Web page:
(Reuters) — The House of Commons has passed legislation to force 4,800 striking Canadian Pacific Railway Ltd. (CPR) locomotive engineers, conductors and rail controllers back to work.
The legislation now has to go to the Senate, where it is expected to pass easily because of the majority held by the governing Conservative Party.
Introducing the legislation on May 28, Labour Minister Lisa Raitt said she expected trains at Canada's second-biggest railway would start running again on May 31.
The legislation, if passed by the Senate, would force a resumption of CPR services and send all unresolved issues to binding arbitration, the government said in a statement on May 30.
CPR's freight operations across Canada have been halted for a week after unionized employees walked off the job over the company's plan to cut pension payments in their new labour contract.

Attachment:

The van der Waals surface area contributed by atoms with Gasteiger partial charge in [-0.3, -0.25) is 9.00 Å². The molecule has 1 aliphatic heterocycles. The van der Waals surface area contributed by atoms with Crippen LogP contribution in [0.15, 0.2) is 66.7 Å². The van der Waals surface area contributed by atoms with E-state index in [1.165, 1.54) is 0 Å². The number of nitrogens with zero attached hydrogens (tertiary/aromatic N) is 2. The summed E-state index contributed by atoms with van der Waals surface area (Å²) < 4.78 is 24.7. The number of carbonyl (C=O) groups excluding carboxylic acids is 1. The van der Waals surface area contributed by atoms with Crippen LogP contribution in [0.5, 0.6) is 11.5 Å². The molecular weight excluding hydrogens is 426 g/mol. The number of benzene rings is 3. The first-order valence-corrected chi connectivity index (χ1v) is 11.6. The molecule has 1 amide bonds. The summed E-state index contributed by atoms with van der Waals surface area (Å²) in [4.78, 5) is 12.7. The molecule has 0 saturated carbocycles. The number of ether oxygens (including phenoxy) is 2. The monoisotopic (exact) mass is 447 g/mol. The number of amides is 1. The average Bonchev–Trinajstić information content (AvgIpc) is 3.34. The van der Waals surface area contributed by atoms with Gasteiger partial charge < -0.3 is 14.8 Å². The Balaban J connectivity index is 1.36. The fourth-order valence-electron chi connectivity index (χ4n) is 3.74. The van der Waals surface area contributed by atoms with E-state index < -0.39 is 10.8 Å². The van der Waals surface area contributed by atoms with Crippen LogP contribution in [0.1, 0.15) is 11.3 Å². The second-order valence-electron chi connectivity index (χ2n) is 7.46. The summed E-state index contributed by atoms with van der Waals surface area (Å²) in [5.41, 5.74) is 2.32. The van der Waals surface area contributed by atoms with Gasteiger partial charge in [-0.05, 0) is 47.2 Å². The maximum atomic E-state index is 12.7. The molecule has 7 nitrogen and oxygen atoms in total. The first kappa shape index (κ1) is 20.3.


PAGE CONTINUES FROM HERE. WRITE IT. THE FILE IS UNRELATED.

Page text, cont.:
CPR's customers, including automakers, grain groups and miners, whose products are stranded in warehouses, silos or on the railroad's tracks, have urged the government to end the strike.
The government did not need much prodding. Ottawa, which has stepped in to stop labour action on at least four occasions in the past year, fears that strikes at large transportation groups such as CPR and Air Canada could hurt an economy still recovering from the recession.
Raitt has said a strike at CPR would cost $540 million in economic activity each week.
The union, the Teamsters Canada Rail Conference, and opposition political parties have criticized the government's action and accused Ottawa of trampling on workers' rights.
The Teamsters have been without a contract since Dec. 31, 2011.
The strike comes at a difficult time for CPR, whose chief executive and chairman quit less than two weeks ago after losing a boardroom dust-up with the company's largest shareholder.
The shareholder, Pershing Square Capital Management, has vowed to improve CPR's operating performance, which is the weakest in the industry.